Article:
Automakers are rushing to poke as many holes in the crossover dam as possible so they can drain the seemingly endless pent-up consumer demand for all-wheel drive haulers straight into their respective corporate coffers. The 2018 Hyundai Kona might not be the biggest bucket in which to catch the current crossover zeitgeist, but subcompact SUVs like this latest Korean effort are siphoning off substantial heat from the sedan and hatchback segments, making them far more important than their diminutive stature might suggest.
The Hyundai Kona feels the burn a little more than most of its subcompact rivals because, like the Toyota CH-R, it's a bit late to the party. Set to arrive at dealerships during the first quarter of 2018, the Kona has some catching up to do. Fortunately I was able to make the trip to Hyundai's Namyang research and development facility in Namyang, South Korea to get a head-start behind the wheel of this upcoming up-and-coming sport-utility.
All the right ingredients
On paper, everything looks good: the Kona boasts a pair of four-cylinder engines, two transmission options, available all-wheel drive and a starting price predicted to hover just over the $20,000 mark. In person, the crossover makes an even stronger first impression thanks to its shark-eyed, big-grille forward styling, flowing profile and chunky rear.
Despite the fact that those descriptors sound like they might be incongruous when taken all together, the Kona's design brief is cohesive and appealing, and represents one of the few times when plastic body cladding actually adds to, rather than subtracts from, the visual equation. Credit goes to Hyundai for its ability to match the mouldings to the cuts and curves in the crossover's sheet metal, particularly on the doors as well as the rear taillight housings.
Inside, things are simpler but no less appealing, as the Hyundai Kona offers a full range of equipment and features that will be familiar to fans of the brand. In addition to a choice of touchscreen infotainment systems (propped up in front of the dash in an easy-to-reach spot), the Kona can be had with cloth or leather upholstery, automatic climate control, navigation and a full suite of active safety gear that includes forward collision warning with automatic braking, blind spot monitoring and pedestrian detection.
Dimensionally, the Hyundai Kona fits somewhere in the middle of its crossover cohort, falling behind more spacious options like the Honda HR-V but bypassing the tight confines of the Mazda CX-3, tying it with the boxier Jeep Renegade when it comes to practicality. Despite its relatively modest size, the Hyundai features a liveable rear seat for adults and offers 850 litres of cargo space behind it (with more available by folding the back bench forward).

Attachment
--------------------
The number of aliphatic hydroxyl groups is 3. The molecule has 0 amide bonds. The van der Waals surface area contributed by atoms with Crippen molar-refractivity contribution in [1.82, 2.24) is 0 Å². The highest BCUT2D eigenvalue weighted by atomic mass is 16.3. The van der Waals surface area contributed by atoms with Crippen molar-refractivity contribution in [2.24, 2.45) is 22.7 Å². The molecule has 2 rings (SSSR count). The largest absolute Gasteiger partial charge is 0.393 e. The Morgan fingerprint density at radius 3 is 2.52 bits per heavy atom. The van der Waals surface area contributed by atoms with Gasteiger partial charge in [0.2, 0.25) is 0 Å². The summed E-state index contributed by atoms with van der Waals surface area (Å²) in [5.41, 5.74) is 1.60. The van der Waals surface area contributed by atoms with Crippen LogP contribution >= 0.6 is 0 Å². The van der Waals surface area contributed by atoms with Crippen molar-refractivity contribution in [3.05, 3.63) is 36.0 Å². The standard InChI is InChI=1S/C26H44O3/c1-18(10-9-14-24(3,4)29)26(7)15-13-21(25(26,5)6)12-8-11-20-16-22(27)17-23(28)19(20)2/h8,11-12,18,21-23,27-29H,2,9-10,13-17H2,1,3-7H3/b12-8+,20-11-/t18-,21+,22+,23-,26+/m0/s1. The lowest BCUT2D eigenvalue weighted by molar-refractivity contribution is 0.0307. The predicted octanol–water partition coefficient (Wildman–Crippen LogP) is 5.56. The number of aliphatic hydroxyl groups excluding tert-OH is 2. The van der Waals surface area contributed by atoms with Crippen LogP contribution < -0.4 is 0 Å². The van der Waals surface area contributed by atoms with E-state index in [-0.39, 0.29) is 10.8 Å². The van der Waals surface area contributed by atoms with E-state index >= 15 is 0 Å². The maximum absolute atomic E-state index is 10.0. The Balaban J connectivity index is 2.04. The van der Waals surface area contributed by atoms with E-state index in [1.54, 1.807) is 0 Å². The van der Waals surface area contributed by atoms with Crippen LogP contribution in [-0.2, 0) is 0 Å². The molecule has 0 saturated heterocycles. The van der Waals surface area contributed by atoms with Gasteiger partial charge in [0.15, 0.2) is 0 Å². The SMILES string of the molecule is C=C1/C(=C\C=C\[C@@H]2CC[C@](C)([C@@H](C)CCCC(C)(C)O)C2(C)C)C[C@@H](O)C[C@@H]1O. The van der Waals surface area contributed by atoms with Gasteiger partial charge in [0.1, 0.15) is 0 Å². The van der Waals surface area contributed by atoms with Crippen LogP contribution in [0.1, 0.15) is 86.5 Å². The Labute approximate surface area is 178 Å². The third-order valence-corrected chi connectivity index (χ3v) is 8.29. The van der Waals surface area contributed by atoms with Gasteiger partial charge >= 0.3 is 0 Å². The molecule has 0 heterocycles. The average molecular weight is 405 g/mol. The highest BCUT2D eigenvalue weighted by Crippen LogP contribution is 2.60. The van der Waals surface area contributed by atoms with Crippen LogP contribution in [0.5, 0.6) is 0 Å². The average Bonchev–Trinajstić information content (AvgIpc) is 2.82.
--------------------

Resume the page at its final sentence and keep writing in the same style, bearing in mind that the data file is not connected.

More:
Good power, comfortable ride
Small typically means 'fun' from a driving perspective, or at least as 'fun' as a task-focused SUV can get in a modern context. The Kona makes the most of its relatively lightweight design to offer pleasing dynamics and comfort for such an affordable vehicle. My time behind the wheel of the crossover was limited to Hyundai's Namyang handling course and straight-line acceleration pad, but I was able to gain at least a little insight into the vehicle's top-tier 1.6L turbocharged 4-cylinder drivetrain.
Paired with a 7-speed dual-clutch automated manual transmission, the motor's (roughly) 180 horsepower was a good match for motivating the Kona's mass, proving itself worthy both off of the line and when simulating passing above the 60 km/h mark. My tester was equipped with all-wheel drive, which brings with it a multi-link rear suspension to replace the front-wheel drive model's torsion beam design. Although a back-to-back comparison wasn't possible, I was impressed by the calm with which the all-wheel drive Hyundai dispatched the troughs and manhole covers scattered across the noise, vibration and harshness portion of the test course.
All-wheel drive is also available to anyone who chooses the 150 horsepower-ish 2.0L 4-cylinder engine and 6-speed automatic transmission combo, and the system is set up to either manually lock and split torque 50/50 front and rear or automatically leap into action when called for by road conditions and available traction. Still, if you want the mightier motor you'll have to opt for one of the Kona's top two trims, as the entry-level models are restricted to the 2.0L unit.
Recipe for success
The 2018 Hyundai Kona seems destined to succeed on the Canadian market. Its larger siblings―the Santa Fe Sport and the Tucson―are perennial top 10 contenders among families seeking reliable and affordable daily transportation, and while the Kona might be more targeted towards couples seeking the practicality of a lifted hatchback rather than true family-friendly utility, adding a subcompact to the mix is only going to strengthen Hyundai's well-entrenched position.
Given that the platform won't be shared with corporate partner Kia, and that Hyundai is convinced small crossovers are siphoning off sedan shoppers rather than cannibalizing existing SUV customers, the Kona seems ready to add to, rather than subtract from, the company's bottom line.